Wolf River Conservancy's greenway efforts garner state recognition

Based on its work on the Wolf River Greenway Trail and protection of lands related to the Memphis aquifer and clean water supply, the Wolf River Conservancy recently garnered state recognition.

The Memphis-based nonprofit took home the award for Conservation Organization of the Year at the Tennessee Wildlife Federation's 53rd annual Conservation Achievement Awards, held in Nashville.

“We appreciate the fact that the Tennessee Wildlife Federation recognized the work that we do and the high standards we have,” said Keith Cole, Wolf River Conservancy executive director.

The Wolf River Conservancy focuses mostly on West Tennessee. To date, the WRC has protected more than 16,000 acres in the Wolf River watershed, equaling about $24 million invested by WRC board members.

“The lands primarily are protected for protecting our clean drinking water,” explained Cole. “The Wolf River Conservancy has been protecting the aquifer since 1985, and we do that protecting the recharge areas like the wetlands and floodplains [mostly in undeveloped Fayette County].”

The WRC is leading the buildout of the Wolf River Greenway Trail through the city of Memphis. Upon completion, the 12-foot-wide paved walking and biking trail will total 25 miles.

“In building the trail, we’re also conserving land, which protects our water,” said Cole.

Last fall, the greenway opened on the north end of Mud Island, converting an 80-acre piece of land that was formerly a dumping site into a park-like setting.

Two sections in Raleigh and Frayser are almost complete, and work is underway on a 1.3-mile section through East Memphis and Midtown.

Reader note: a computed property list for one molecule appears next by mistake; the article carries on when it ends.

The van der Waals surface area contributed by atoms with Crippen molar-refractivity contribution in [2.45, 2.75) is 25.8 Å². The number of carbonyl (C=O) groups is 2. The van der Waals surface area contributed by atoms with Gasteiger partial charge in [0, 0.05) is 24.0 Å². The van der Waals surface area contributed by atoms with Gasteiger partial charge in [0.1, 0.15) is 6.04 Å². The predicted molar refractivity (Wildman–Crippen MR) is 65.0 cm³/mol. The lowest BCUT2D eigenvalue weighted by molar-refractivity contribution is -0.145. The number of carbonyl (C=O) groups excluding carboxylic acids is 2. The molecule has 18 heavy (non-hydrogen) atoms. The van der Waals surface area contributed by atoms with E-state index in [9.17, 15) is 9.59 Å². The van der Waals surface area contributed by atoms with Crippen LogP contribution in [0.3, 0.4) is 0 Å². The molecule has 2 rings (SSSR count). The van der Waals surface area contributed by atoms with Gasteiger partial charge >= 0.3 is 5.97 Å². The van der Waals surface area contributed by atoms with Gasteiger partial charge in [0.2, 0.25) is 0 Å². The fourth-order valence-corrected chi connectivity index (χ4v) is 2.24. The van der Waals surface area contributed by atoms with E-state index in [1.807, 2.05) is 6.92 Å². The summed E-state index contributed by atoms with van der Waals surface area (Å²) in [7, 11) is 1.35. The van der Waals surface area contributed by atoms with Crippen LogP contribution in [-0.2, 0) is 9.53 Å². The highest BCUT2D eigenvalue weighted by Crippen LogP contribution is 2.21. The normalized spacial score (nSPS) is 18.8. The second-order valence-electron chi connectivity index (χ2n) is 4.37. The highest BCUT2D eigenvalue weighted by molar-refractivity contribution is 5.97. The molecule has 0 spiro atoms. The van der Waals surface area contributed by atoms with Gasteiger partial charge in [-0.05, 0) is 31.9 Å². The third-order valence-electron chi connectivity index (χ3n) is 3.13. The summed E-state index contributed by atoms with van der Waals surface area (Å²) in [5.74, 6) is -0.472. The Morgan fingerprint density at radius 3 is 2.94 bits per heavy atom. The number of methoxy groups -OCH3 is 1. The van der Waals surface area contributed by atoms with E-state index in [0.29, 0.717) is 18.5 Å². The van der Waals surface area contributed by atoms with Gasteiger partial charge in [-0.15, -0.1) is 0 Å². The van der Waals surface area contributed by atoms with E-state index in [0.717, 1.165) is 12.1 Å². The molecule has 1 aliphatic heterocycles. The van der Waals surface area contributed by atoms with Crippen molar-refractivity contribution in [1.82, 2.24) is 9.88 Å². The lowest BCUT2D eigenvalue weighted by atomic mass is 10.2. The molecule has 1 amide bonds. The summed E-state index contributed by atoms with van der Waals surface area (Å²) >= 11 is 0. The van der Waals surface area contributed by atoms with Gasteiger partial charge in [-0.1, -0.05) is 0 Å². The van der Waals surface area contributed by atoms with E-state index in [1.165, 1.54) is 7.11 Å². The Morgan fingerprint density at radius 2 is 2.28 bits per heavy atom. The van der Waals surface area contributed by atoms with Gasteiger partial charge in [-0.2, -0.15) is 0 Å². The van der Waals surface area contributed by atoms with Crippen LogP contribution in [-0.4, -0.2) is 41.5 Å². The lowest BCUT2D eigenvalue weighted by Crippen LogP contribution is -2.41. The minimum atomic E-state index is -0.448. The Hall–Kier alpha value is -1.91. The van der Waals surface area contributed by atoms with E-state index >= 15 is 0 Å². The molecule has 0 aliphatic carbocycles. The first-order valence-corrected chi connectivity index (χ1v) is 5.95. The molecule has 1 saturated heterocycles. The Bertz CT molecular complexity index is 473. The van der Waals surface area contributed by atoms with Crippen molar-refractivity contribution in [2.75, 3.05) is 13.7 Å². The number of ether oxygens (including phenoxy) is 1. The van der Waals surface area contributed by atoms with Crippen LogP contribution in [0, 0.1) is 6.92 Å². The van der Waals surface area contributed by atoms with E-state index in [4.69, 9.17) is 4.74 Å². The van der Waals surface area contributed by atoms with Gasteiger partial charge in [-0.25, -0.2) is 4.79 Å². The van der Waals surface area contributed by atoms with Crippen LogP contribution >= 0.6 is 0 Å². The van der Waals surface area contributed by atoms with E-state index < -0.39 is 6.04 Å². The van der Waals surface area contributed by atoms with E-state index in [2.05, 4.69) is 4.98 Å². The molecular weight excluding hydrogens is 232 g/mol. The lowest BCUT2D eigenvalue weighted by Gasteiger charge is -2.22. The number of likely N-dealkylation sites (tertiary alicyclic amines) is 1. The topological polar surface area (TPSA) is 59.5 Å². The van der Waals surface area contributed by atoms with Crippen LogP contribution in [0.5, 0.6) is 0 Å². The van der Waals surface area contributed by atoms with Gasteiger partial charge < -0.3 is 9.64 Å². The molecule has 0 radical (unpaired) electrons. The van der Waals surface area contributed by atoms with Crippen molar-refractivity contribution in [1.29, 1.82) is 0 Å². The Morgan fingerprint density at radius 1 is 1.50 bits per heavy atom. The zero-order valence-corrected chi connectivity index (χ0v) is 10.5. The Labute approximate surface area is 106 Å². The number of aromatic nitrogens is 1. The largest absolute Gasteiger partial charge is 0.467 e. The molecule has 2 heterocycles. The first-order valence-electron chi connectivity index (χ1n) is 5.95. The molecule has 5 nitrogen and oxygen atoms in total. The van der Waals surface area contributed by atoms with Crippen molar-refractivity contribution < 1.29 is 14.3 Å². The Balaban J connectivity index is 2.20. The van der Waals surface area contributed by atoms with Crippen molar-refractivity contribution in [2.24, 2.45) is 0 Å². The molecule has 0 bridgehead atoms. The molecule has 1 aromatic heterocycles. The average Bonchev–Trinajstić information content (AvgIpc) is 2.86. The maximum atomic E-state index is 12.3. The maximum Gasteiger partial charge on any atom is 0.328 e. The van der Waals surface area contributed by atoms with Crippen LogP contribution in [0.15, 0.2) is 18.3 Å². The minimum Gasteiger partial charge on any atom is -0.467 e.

Through the public/private partnership between the WRC, the City of Memphis, and Shelby County, each entity will handle certain portions of the $60 million project.

Once it is completed, an estimated 238,000 people (roughly 25 percent of the Memphis population) will have access the trail.

“There are a lot of great green initiatives going on in Memphis and Shelby County,” said Cole. “Whether it’s the Big River Crossing, the new Mississippi River parks partnership, our project, the Shelby Farms Park and the Greenline – we’re connecting all of those green initiatives together. The most important aspect of all of these projects is connecting them.”

Read more articles by Michael Waddell.

Michael Waddell is a native Memphian who returned to Memphis several years ago after working for nearly a decade in San Diego and St. Petersburg, Fla., as a writer, editor and graphic designer. His work over the past few years has been featured in The Memphis Daily News, Memphis Bioworks Magazine, Memphis Crossroads, the New York Daily News and the New York Post. Contact Michael.
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